Southbound

08/18/2011

Last weekend I was driving north along I-95 between Washington and Baltimore, thankful that traffic was moving along pretty well. I noticed that there was some smoke far ahead in the distance—not much smoke, but enough to capture the attention of this “distracted driver”! Soon traffic started to slow and I saw what was causing the smoke—a car had caught fire on the shoulder of the southbound lane. Fire trucks were dousing it and there were all sorts of emergency vehicles in attendance.  The northbound lanes had slowed to a crawl as people “rubbernecked” to see what was going on and the frantic pace resumed as soon as we got past the incident.

The southbound lanes weren’t faring so well. As you could imagine, traffic was at a dead stop for at least 5 miles. As I continued, cars were starting to slow down like racecars under a caution flag. Another half-mile or so up the road, everyone was doing the usual 65-80 miles per hour, unaware that their itinerary was about to change. They had no idea what was in store for them! I found myself hoping that the signs along the Baltimore Beltway would encourage people to take the B-W Parkway instead. Otherwise, how could anyone assume that their road was going to lead to disaster?

Most of the world is in a similar position—barreling along, surrounding by people who don’t realize they are on the wrong road. John Wesley writes, “If you are walking the way most walk, you are walking to the bottomless pit.” He says that if the “wise, rich, mighty or noble” are traveling with you, rest assured you are going the wrong way!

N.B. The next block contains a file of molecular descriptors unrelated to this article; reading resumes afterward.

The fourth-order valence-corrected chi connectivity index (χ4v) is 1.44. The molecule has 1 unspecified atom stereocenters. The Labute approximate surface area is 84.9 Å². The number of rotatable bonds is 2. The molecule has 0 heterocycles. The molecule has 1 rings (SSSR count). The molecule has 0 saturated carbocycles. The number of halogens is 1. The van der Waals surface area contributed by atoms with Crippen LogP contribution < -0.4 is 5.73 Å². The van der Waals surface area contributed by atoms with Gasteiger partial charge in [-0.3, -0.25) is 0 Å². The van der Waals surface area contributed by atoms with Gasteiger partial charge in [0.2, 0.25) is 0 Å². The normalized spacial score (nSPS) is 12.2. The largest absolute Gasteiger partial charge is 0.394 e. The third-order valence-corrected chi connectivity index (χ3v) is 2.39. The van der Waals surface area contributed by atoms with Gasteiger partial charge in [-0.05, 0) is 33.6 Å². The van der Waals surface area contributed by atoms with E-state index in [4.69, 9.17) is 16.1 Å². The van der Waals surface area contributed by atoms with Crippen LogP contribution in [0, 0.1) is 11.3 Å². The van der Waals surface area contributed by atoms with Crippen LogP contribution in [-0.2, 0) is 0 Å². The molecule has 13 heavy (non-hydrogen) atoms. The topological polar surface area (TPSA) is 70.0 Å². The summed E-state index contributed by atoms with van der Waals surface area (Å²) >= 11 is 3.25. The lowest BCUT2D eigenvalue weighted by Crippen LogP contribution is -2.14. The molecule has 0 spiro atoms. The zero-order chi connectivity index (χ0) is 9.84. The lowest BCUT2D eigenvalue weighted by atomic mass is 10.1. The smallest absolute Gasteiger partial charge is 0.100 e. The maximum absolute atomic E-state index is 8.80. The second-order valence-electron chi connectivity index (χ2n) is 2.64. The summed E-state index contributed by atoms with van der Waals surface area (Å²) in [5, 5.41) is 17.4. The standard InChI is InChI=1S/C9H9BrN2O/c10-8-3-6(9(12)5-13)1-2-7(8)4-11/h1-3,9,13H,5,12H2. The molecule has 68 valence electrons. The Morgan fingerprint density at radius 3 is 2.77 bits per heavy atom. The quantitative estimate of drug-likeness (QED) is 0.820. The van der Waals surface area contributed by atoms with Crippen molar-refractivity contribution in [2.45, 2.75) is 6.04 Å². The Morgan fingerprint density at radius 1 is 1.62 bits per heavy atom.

Matthew 7:13-14 reads, “Enter through the narrow gate. For wide is the gate and broad is the road that leads to destruction, and many enter through it. But small is the gate and narrow the road that leads to life, and only a few find it.”

The way of the Christ-follower is a lonely, difficult way. If it was an easy way, wouldn’t the road be more crowded? Lots of people float along with the current and find themselves eventually falling off a waterfall. John Macarthur says that living in this way requires no character: it’s like a dead fish floating downstream! Conversely, “to follow Jesus is to swim against the tide of the broken world.”*

Look around you, brothers and sisters. If you have lots of company, you are driving 80 miles per hour toward a fire. If you are floating easily downstream, you might be spiritually dead and just not realize it! But if you are struggling along a narrow path filled with worldly obstacles that have caused all but a few to give up, then keep going—there is a narrow gate at the end that leads to eternal life.

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*Dodd, Brian. Empowered Church Leadership.Intervarsity Press, 2003

 

 

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There are 5 comments

If you are a committed born again christian your entire life is spent swimming up stream and full of applications just like Kent found on the highway.. Take heed people to where you're going .. Thanks Kent
that's a good one..
Jan

Janice Rainey
August 21, 2011 - 08:14

and thanks for the excellent graphic, Shawn!

kent
August 20, 2011 - 12:14

Thanks, brothers. Praise God for revealing truth as it suits His purposes!

kent
August 20, 2011 - 12:13

I agree with Rich! I really like this devotional and it's been sticking with me since I first read it a few days ago. Also, I'll be travelling on I-95 today, so it's on my mind. Fortunately it just so happens that I'll be travelling on I-95N Thanks for sharing with us all the places that you find God's truth, Kent. We appreciate it!

Shawn
August 20, 2011 - 11:47

Excellent message, I liked putting something you see into a teaching moment.

Rich Bushong
August 19, 2011 - 21:27
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